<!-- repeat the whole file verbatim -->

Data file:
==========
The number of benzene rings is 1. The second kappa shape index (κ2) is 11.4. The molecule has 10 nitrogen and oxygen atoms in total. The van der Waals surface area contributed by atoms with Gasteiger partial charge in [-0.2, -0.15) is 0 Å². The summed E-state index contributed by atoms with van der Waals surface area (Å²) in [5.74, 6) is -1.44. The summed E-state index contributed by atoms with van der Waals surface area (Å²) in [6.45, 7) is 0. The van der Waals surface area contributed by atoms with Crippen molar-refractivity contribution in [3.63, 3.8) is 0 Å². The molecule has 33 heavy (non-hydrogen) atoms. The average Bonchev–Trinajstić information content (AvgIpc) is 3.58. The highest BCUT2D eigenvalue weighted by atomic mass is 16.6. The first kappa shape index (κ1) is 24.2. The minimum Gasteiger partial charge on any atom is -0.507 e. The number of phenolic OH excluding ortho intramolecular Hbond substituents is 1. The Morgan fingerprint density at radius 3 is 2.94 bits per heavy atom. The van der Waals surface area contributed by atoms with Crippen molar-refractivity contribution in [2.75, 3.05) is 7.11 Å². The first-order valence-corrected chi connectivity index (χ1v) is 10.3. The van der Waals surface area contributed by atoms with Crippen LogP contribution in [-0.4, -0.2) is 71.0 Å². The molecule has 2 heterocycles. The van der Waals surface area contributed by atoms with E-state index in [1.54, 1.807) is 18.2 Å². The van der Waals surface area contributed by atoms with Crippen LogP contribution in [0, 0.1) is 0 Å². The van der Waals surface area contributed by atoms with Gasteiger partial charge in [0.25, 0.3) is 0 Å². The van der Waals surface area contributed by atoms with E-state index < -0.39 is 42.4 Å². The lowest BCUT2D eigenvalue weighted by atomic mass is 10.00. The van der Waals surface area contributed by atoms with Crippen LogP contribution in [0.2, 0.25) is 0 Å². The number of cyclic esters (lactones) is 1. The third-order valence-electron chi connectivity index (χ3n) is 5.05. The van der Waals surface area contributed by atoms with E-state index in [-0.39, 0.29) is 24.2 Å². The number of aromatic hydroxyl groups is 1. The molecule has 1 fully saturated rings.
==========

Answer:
The number of benzene rings is 1. The second kappa shape index (κ2) is 11.4. The molecule has 10 nitrogen and oxygen atoms in total. The van der Waals surface area contributed by atoms with Gasteiger partial charge in [-0.2, -0.15) is 0 Å². The summed E-state index contributed by atoms with van der Waals surface area (Å²) in [5.74, 6) is -1.44. The summed E-state index contributed by atoms with van der Waals surface area (Å²) in [6.45, 7) is 0. The van der Waals surface area contributed by atoms with Crippen molar-refractivity contribution in [3.63, 3.8) is 0 Å². The molecule has 33 heavy (non-hydrogen) atoms. The average Bonchev–Trinajstić information content (AvgIpc) is 3.58. The highest BCUT2D eigenvalue weighted by atomic mass is 16.6. The first kappa shape index (κ1) is 24.2. The minimum Gasteiger partial charge on any atom is -0.507 e. The number of phenolic OH excluding ortho intramolecular Hbond substituents is 1. The Morgan fingerprint density at radius 3 is 2.94 bits per heavy atom. The van der Waals surface area contributed by atoms with Crippen molar-refractivity contribution in [2.75, 3.05) is 7.11 Å². The first-order valence-corrected chi connectivity index (χ1v) is 10.3. The van der Waals surface area contributed by atoms with Crippen LogP contribution in [-0.4, -0.2) is 71.0 Å². The molecule has 2 heterocycles. The van der Waals surface area contributed by atoms with E-state index in [1.54, 1.807) is 18.2 Å². The van der Waals surface area contributed by atoms with Crippen LogP contribution in [0, 0.1) is 0 Å². The van der Waals surface area contributed by atoms with Gasteiger partial charge in [0.25, 0.3) is 0 Å². The van der Waals surface area contributed by atoms with E-state index < -0.39 is 42.4 Å². The lowest BCUT2D eigenvalue weighted by atomic mass is 10.00. The van der Waals surface area contributed by atoms with Crippen LogP contribution in [0.2, 0.25) is 0 Å². The number of cyclic esters (lactones) is 1. The third-order valence-electron chi connectivity index (χ3n) is 5.05. The van der Waals surface area contributed by atoms with E-state index in [-0.39, 0.29) is 24.2 Å². The number of aromatic hydroxyl groups is 1. The molecule has 1 fully saturated rings.